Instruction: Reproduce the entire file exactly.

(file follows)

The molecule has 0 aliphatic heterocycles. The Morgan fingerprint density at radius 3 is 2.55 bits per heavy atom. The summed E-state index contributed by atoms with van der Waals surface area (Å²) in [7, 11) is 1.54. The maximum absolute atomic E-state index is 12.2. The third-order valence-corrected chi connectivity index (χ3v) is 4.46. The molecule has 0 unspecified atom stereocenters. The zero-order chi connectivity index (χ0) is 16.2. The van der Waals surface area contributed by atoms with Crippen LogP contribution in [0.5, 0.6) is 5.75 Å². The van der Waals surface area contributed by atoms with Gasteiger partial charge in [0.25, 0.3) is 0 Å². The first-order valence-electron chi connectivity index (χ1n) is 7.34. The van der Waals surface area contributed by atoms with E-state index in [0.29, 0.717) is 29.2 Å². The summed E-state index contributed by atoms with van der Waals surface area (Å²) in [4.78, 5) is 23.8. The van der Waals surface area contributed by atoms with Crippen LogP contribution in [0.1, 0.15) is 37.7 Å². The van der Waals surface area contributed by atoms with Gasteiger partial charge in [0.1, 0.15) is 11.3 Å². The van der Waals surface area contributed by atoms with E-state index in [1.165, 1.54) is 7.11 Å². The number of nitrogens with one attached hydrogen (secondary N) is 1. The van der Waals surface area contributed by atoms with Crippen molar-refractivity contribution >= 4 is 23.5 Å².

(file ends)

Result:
The molecule has 0 aliphatic heterocycles. The Morgan fingerprint density at radius 3 is 2.55 bits per heavy atom. The summed E-state index contributed by atoms with van der Waals surface area (Å²) in [7, 11) is 1.54. The maximum absolute atomic E-state index is 12.2. The third-order valence-corrected chi connectivity index (χ3v) is 4.46. The molecule has 0 unspecified atom stereocenters. The zero-order chi connectivity index (χ0) is 16.2. The van der Waals surface area contributed by atoms with Crippen LogP contribution in [0.5, 0.6) is 5.75 Å². The van der Waals surface area contributed by atoms with Gasteiger partial charge in [0.25, 0.3) is 0 Å². The first-order valence-electron chi connectivity index (χ1n) is 7.34. The van der Waals surface area contributed by atoms with E-state index in [0.29, 0.717) is 29.2 Å². The summed E-state index contributed by atoms with van der Waals surface area (Å²) in [4.78, 5) is 23.8. The van der Waals surface area contributed by atoms with Crippen LogP contribution in [0.1, 0.15) is 37.7 Å². The van der Waals surface area contributed by atoms with Gasteiger partial charge in [0.1, 0.15) is 11.3 Å². The van der Waals surface area contributed by atoms with E-state index in [1.165, 1.54) is 7.11 Å². The number of nitrogens with one attached hydrogen (secondary N) is 1. The van der Waals surface area contributed by atoms with Crippen molar-refractivity contribution >= 4 is 23.5 Å².